Extreme Accounts Obscure OCD Reality and Hamper Treatment

Posted by tlashkari on Jun 25, 2014

There’s a saying in the newspaper business: “If it bleeds, it leads.” It’s a clever way of saying that sensational headlines and stories attract the most reader interest. While that’s true for the most part, putting that sort of filter on the news doesn’t do much to help understand complex issues that may underlie a story. This becomes particularly troublesome when it leads to misunderstanding serious issues like Obsessive Compulsive Disorder (OCD). For every sensational story about extreme behavior such as hoarding or other pathological actions (most of which aren
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Talking to a Loved One About Their OCD

Posted by tlashkari on May 05, 2014

We often refer to persons with Obsessive Compulsive Disorder as “sufferers,” and suffering is, indeed, a major symptom of OCD. If the sufferer is a person close to you, a person you love, simply letting them know you care can be a big part of helping them through their struggles. To communicate sympathetically with an OCD sufferer, it is important to understand what OCD is and how it affects the person you care about. There are several sources for gaining a better understanding of OCD and its treatment. Beyond OCD is a non-profit organization dedicated to providing OCD
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Posted by Phil Cardenas on Oct 01, 2013

by Janet Singer   When someone is diagnosed with obsessive-compulsive disorder, education is essential. Understanding what the disorder entails and how to best treat it are key components to recovery. The more we know, the better prepared we will be to fight it, right? Well, not always. As we know, OCD can be very sneaky, and sometimes this quest for knowledge can go awry. In this excellent post written by Stacey Kuhl Wochner, LCSW, Ms.Wochner explains that sometimes OCD sufferers (many who have had previous success with Exposure and Response Prevention Therapy) begin to feel that therapy is not
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Back to School

Posted by Phil Cardenas on Sep 01, 2013

by Janet Singer   Last year at this time I wrote a post about Taking OCD to College. It focused on establishing a good support system for OCD sufferers who are embarking on this exciting, but often anxiety-provoking journey. I discussed how important communication is with all school personnel, from the Dean of Students to teachers. The more support the better. But what happens when the support you deserve, and are entitled to, is not afforded you? What if one of your teachers thinks OCD is no big deal, or not a real illness? How do you deal with a
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OCD and Teen’s Privacy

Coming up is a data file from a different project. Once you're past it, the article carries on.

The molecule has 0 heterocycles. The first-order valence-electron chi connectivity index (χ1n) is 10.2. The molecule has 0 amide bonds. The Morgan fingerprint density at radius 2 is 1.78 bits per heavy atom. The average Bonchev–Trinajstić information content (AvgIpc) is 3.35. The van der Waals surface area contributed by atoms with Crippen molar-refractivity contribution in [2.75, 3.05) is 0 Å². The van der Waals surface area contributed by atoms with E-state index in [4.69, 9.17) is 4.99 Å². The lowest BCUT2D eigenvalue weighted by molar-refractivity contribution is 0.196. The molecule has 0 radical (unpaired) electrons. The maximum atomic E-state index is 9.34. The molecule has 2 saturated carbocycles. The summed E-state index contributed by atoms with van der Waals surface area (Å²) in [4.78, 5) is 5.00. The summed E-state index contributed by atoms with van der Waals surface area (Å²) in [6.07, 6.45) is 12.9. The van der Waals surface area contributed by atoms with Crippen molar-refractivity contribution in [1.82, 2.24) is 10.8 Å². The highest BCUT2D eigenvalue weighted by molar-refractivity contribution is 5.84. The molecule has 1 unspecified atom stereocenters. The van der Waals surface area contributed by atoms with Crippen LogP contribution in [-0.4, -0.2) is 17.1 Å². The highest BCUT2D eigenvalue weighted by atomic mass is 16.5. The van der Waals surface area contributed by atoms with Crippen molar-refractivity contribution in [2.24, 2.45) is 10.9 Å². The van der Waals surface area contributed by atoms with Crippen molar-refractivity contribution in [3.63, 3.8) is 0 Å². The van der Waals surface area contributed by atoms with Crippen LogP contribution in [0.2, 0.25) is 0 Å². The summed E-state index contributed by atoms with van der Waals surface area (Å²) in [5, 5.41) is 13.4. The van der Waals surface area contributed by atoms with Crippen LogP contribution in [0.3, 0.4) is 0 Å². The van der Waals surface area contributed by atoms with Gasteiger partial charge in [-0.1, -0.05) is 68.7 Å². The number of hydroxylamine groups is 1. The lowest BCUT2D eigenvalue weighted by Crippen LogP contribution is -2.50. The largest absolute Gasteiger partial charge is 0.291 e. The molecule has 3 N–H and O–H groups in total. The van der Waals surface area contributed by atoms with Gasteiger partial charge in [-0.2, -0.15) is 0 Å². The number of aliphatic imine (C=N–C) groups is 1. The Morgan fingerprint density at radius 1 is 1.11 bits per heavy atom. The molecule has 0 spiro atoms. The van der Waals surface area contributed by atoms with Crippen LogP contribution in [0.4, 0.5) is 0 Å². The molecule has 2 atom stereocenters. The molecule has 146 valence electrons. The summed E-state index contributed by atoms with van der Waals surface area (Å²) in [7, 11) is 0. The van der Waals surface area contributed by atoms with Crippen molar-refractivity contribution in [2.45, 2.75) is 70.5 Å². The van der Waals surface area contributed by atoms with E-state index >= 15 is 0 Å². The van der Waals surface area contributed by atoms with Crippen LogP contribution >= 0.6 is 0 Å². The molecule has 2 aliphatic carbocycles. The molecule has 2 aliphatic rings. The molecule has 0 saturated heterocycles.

Posted by Phil Cardenas on Aug 01, 2013

by Janet Singer   When my son Dan diagnosed himself with OCD at the age of seventeen, he came to me and my husband for help. We brought him to our local pediatrician who confirmed the diagnosis and referred him to a local therapist (who we later found out knew nothing about treating OCD, but that story is for a different post). Dan never shared details of his OCD with us. We knew little to nothing about his obsessions, and because the majority of his compulsions were mental, we knew almost nothing about them either. As I began to educate
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Helping those with OCD: Is it love or is it enabling?

Posted by Phil Cardenas on Jul 22, 2013

It’s difficult to watch someone suffer, especially someone you love. You want to help, but you don’t want to make things worse in the process. The good news is there are ways to help an OCD sufferer, and they can make a difference. The first thing to do is learn if it really is OCD. Many disorders that appear to be OCD to the lay person are not. The only way to be sure is to have the individual diagnosed by a professional. That may be a school counselor, a social services agency, or a therapist.
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Get FREE Screening for OCD and Other Facts

Posted by Phil Cardenas on Jul 02, 2013

Obsessive-Compulsive Disorder (OCD) has been observed for over a thousand years, and for most of that time it was misunderstood, misdiagnosed and mistreated. It’s only in the past few decades that OCD has been properly classified as a treatable medical disorder and extensive study conducted on effective ways to treat it. It’s important to understand that not all medical professionals are trained to diagnose OCD, and even fewer are qualified to treat it. Too often, OCD is used as a catchall diagnosis for behaviors that exhibit some similar symptoms. Not all obsessions are functions of OCD,